If I had to pick a favorite Scripture verse, John 1:5 might be it: “The light shines in the darkness, and the darkness did not overcome it.” As a rookie pastor, I printed these words and handed them out to folks on a Sunday morning. I can’t remember why, but did keep a copy for myself. For a decade it lived on the Coleman’s refrigerator, growing smoky blonde from taking in the mist of Thanksgiving turkeys, stir-fried chicken and vegetables and summers of boiled corn on the cob.

Actually, the King James Version puts it better: “The light shineth in the darkness, and the darkness comprehended it not.” “Overcome” is fine, but “comprehend” goes further. I speak poetically here. What is dark in the world can’t snuff out what is light. What’s more, the painful and unjust and sinister so wretchedly obvious to us all can’t understand—let alone suffocate—the compassionate, loving and hopeful. My peace depends on John 1:5.

I hadn’t given any thought of where our slip of paper had gone after we moved four years ago. Then, last week wife Kathy walked into the living room with a smile and handed me those beloved old words, stained and torn as I had remembered them—asleep in the attic, they were. Now they’re in a frame, which hangs above a chest of drawers by my writing table. I’m looking right at them.

Close to my writing table: holy words, light, refreshment.

On Tuesday evening I found myself thinking about light and darkness and believing against all odds that the first prevails over the second.

What happened was just this. After a day at St. John’s I was nearly back home to Erie when the phone rang. My fancy car does hands-free calling, so I answered. A kind sister from church told me that one of our members wasn’t doing well and wanted to see me.

There was never a question about turning around. In 2015, when I signed on for a thrice-weekly, 70 mile commute, the first rule was that when anybody needed me, distance wouldn’t stand in the way.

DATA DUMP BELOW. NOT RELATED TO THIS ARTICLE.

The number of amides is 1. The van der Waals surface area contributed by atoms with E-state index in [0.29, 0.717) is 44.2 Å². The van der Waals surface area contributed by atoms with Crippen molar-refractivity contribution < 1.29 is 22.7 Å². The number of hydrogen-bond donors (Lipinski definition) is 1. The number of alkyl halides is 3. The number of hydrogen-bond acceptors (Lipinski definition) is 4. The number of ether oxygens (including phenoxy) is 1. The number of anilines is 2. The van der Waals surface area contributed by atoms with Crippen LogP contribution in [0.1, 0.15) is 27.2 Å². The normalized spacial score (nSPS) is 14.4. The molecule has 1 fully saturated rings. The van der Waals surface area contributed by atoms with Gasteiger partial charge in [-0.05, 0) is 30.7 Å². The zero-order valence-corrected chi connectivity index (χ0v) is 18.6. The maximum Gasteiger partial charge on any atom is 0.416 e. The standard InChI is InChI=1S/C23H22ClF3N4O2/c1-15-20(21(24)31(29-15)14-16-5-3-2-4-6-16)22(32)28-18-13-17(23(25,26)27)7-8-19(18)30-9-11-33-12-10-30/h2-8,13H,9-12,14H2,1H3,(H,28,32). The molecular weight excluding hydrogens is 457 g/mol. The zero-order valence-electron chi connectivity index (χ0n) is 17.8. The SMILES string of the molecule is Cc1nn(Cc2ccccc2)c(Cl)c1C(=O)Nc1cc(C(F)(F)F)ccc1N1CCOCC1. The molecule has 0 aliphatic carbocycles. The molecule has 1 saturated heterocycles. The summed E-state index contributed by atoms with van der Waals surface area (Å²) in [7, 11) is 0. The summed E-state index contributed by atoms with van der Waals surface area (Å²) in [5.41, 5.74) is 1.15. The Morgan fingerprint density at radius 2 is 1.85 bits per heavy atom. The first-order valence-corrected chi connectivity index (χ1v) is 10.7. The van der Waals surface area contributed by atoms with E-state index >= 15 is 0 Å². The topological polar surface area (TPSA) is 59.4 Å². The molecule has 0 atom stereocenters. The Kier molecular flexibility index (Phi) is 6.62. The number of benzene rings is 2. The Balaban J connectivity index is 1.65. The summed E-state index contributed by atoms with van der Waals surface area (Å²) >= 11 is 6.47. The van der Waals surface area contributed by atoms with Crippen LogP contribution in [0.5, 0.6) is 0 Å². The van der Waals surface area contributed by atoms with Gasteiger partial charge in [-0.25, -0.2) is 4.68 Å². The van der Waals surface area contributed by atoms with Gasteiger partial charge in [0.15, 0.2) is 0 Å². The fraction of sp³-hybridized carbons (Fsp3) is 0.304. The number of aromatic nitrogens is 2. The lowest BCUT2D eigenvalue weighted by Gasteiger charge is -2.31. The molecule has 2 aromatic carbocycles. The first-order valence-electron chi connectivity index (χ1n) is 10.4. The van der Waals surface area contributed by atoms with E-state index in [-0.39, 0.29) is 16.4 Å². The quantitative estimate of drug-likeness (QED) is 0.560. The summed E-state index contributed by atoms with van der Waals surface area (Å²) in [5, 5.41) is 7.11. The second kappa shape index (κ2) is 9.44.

License plate, courtesy of friend Bill

By 6:oo p.m. my hybrid was back on Route 19 and heading for District Road. You might suppose the journey was depressing, but I’ve held many frightened hands, asked God for many favors and said “given for you” and “shed for you” so many times that pilgrims whose eyes are fixed on the Great Mystery and praying to find grace there don’t come close to filling me with gloom.

But there is darkness longing for light in a person’s final hours. In the most blessed cases it’s the denouement of a bright day—those thin moments between sunset and nightfall. There is love at the bedside, laughter and crying, gratitude for what has been and, of course, a clutching in the throat. Goodbyes are hard. Endings hurt.

As I passed through Sheakleyville and waved at Wagler’s Camp Perry, I invited the light and darkness in my chest to lean into each other. One suffers when you deny the other.

The sign was there, but I don’t remember seeing it in darkness.

And you better believe that pitch-black can set the noonday sun back on its heals. Kathy loves District Road as much as I do, and the recent passing of a 14-year-old boy who lived along those lovely miles haunts us. Dear God, 70 pounds, tortured, blasted by his father with a hose and dropped on the floor. Death came, merciful death, it sounds like.

Old farm machinery along my dear District Road

The roads around Oniontown get dark at night for this Erie boy, and I was glad not to be able to peer into the woods and spot the mobile home where this boy met his end.

“Pastor John,” you might be thinking, “why did you go and bring up that terrible story?”

Because if I hold this boy’s truth back, keep this reflection tidy, then it’s not worth a tinker’s damn. It would be a lie.

Depend on me to tell you the truth. The woman who wanted to see me and the family enfolding her with gentleness were shining as we surrounded her bed, rested our hands on her and talked to God.

You can believe that I cried afterwards—some tears of sorrow, but mostly joy. Now, does that make sense? Maybe not, but that’s how the light I’m talking about works. It can’t be comprehended.

Nor can a possibility that occurs to me now. When my faithful St. John’s friend closes her eyes, maybe a boy who once lived on District Road will be one of those souls singing her into glory.